Adam: Personally, I can only really think of my own growth – I came from a career with very little direct exposure to disability (that I was aware of) and I arrived at AbilityNet with a whole host of assumptions about disabled people. I was of the mindset that a disabled person was either ‘wheelchair bound’ and staring out of a window looking sad and once every two years they're an ‘inspirational’ Paralympian (winter games, summer games – two years). Now a person has a name, they’re a colleague, we have a laugh, we argue. They pay their bills, complain about the trains, arrive late for meetings, oh yes, and they also have a disability.  

Q: Could you give any pointers for organisations with a large disability pay gap (like mine) on how this could best be addressed?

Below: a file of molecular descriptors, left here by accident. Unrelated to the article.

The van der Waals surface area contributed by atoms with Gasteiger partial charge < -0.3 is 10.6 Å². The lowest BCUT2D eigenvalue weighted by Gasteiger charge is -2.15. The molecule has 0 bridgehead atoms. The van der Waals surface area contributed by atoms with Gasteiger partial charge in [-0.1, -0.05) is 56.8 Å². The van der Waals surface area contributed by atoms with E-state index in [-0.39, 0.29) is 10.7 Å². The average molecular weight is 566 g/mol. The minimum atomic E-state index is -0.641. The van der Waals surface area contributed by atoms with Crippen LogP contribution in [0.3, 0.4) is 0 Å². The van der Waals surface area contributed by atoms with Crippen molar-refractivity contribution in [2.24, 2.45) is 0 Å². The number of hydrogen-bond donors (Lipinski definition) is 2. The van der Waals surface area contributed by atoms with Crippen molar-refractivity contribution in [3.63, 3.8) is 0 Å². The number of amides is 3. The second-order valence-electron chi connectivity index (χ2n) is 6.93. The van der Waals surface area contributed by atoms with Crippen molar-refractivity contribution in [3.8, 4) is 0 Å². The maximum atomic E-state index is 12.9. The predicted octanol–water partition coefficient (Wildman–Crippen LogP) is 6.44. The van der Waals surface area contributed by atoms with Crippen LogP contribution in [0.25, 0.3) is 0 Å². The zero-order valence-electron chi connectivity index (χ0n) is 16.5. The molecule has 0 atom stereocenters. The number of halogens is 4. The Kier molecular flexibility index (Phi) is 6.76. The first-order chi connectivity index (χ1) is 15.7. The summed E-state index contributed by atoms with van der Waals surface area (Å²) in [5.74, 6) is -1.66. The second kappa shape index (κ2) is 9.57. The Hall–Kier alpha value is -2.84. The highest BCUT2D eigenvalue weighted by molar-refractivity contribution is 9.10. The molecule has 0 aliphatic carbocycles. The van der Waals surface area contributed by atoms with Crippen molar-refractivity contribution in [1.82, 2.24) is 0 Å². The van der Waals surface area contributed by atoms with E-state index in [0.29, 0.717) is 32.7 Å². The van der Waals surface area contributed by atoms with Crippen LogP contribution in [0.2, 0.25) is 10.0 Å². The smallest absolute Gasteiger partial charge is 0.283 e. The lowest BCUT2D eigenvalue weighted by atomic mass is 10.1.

Adam: There is obviously a legal angle to this and I’m the last person anyone should get legal advice from. We know disabled people are typically underemployed and that a pay gap exists between disabled and non-disabled workers, we know a lot of this is built around the assumptions people make that; “you can’t have disabled people in certain jobs/positions”, that “disabled people should be grateful to have a job” – the issue is without giving disabled people the same opportunities for career progression, the people making the decisions on pay are unlikely to be people with disabilities. It’s a catch-22 but hopefully, the assumptions are being challenged, the value of diversity is being recognised and a shift is beginning to happen.